Nations – Hebrew: Goyim

גוים or גוי

Goyim or goy in Hebrew means ‘name of a people or nation’

“As for me, this is my covenant with you: you will be the father of many nations” (Genesis 17:4).

Abram’s name was changed to Abraham meaning ‘father of many nations.’  Though ‘gentile’ may mean ‘pagan,’ it must be determined by context.  Abraham did not become the ‘father of pagans’ nor should all gentiles be considered pagans.  

Goy is used 561 times in the Hebrew Scriptures and refers to peoples and nations generally in a context of geographical or governmental identity.  They have a unique origin and language.  Only twice is goy used with the idea of pagan and seven times it is  [mis]translated as ‘gentile’.

With this understanding in mind, Abraham became the ‘father’ of many geographical peoples with many different origins, languages and governmental identities – the goyim [nations].  Though those living in the nations may have a pagan belief system, many within those systems would recognize Abraham as ‘the father of  faith’ in the coming redemption for the world.   When they did and do, they were and are the goyim promised to ‘the father of many nations.’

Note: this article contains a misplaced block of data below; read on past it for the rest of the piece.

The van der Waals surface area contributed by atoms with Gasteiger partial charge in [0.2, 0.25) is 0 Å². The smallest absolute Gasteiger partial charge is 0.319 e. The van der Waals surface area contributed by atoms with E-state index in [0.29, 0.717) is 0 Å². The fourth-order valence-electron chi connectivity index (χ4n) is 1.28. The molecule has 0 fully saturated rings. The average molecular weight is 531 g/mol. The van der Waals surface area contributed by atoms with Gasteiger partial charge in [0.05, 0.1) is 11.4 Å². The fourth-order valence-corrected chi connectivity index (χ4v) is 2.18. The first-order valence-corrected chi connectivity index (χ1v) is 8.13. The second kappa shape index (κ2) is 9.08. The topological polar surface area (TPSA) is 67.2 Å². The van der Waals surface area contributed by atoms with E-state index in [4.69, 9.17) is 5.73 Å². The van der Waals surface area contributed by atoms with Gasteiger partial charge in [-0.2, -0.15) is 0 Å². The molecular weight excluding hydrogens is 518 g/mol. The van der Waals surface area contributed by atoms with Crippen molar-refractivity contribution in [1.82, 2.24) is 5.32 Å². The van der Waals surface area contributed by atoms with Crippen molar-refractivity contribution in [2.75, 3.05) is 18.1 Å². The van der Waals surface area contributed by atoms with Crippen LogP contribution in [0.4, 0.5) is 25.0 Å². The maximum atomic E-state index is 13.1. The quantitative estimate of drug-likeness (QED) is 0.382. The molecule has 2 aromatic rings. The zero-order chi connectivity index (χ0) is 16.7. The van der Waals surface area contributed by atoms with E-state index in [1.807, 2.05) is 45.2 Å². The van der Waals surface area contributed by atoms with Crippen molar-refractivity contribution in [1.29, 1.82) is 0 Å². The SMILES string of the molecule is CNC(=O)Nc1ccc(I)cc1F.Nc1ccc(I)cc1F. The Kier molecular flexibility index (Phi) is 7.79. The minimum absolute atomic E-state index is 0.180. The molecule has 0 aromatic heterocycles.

“The children fought with each other inside her so much that she said, “If it’s going to be like this, why go on living?” So she went to inquire of Adonai, who answered her, “There are two nations [goyim]  in your womb. From birth they will be two rival peoples. One of these peoples will be stronger than the other, and the older will serve the younger” (Genesis 25:22-23). 

Here again, the Hebrew word for ‘nations’ is goyim.  Two goyim fight in Rebecca’s womb – not two pagans or two gentiles.  Two nations.  These two nations grew from Esau (the Edomites) and Jacob (Israelites).

“Therefore, observe them; and follow them; for then all peoples [goyim] will see you as having wisdom and understanding. When they hear of all these laws, they will say, ‘This great nation [goy] is surely a wise and understanding people” (Deuteronomy 4:32). 

Obedience to God’s commands would lead to the goyim to recognize Israel as a wise and understanding people with a God who is nothing like the pagan gods within goyim.  

““Do not learn the ways of the nations [goyim] or be terrified by signs in the heavens, though the nations [goyim] are terrified by them” (Jeremiah 10:2). 

Jeremiah tells Israel not to learn the ways of the nations.  Of course, the ways of the nations are not God’s ways and could be considered pagan or holding to religious beliefs different from the ways of God.  This does not make the nations pagan, but their practices.

Ethnos is used for ‘a nation or people’ in the Greek.

“… But now revealed and made known through the prophetic writings by the command of the eternal God, so that all the Gentiles [ethnos] might come to the obedience that comes from faith…” (Romans 16:26). 

This verse is the evidence of the fulfillment to the promise given to Abraham regarding all nations.  Note that the word ethnos is mistranslated ‘gentiles’ rather than ‘nations.’ 

Pagan, both in the Hebrew and Greek,  is a completely different word than goy.

©2015 Tentstake Ministries

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